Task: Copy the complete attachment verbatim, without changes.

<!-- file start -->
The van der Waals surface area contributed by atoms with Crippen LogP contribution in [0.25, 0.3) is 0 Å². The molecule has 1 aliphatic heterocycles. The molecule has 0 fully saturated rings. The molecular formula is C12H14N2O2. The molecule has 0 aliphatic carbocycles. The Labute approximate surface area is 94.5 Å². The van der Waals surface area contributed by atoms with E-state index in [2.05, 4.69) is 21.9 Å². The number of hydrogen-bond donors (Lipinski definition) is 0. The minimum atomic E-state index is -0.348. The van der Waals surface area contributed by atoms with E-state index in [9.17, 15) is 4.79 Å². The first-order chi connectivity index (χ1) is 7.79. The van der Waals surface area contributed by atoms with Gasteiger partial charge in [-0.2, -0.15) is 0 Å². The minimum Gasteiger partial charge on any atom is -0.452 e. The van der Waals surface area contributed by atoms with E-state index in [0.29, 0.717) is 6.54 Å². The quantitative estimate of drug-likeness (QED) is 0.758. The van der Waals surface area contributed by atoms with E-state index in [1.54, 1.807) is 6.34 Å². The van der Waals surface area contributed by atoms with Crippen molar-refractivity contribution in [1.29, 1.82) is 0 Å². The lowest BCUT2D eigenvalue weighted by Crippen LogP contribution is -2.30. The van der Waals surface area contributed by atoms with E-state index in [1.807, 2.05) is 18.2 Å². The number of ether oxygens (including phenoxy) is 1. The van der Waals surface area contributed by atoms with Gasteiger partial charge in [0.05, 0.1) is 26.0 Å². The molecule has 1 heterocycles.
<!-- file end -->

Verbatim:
The van der Waals surface area contributed by atoms with Crippen LogP contribution in [0.25, 0.3) is 0 Å². The molecule has 1 aliphatic heterocycles. The molecule has 0 fully saturated rings. The molecular formula is C12H14N2O2. The molecule has 0 aliphatic carbocycles. The Labute approximate surface area is 94.5 Å². The van der Waals surface area contributed by atoms with E-state index in [2.05, 4.69) is 21.9 Å². The number of hydrogen-bond donors (Lipinski definition) is 0. The minimum atomic E-state index is -0.348. The van der Waals surface area contributed by atoms with E-state index in [9.17, 15) is 4.79 Å². The first-order chi connectivity index (χ1) is 7.79. The van der Waals surface area contributed by atoms with Gasteiger partial charge in [-0.2, -0.15) is 0 Å². The minimum Gasteiger partial charge on any atom is -0.452 e. The van der Waals surface area contributed by atoms with E-state index in [0.29, 0.717) is 6.54 Å². The quantitative estimate of drug-likeness (QED) is 0.758. The van der Waals surface area contributed by atoms with E-state index in [1.54, 1.807) is 6.34 Å². The van der Waals surface area contributed by atoms with Crippen molar-refractivity contribution in [1.29, 1.82) is 0 Å². The lowest BCUT2D eigenvalue weighted by Crippen LogP contribution is -2.30. The van der Waals surface area contributed by atoms with E-state index in [1.807, 2.05) is 18.2 Å². The number of ether oxygens (including phenoxy) is 1. The van der Waals surface area contributed by atoms with Gasteiger partial charge in [0.05, 0.1) is 26.0 Å². The molecule has 1 heterocycles.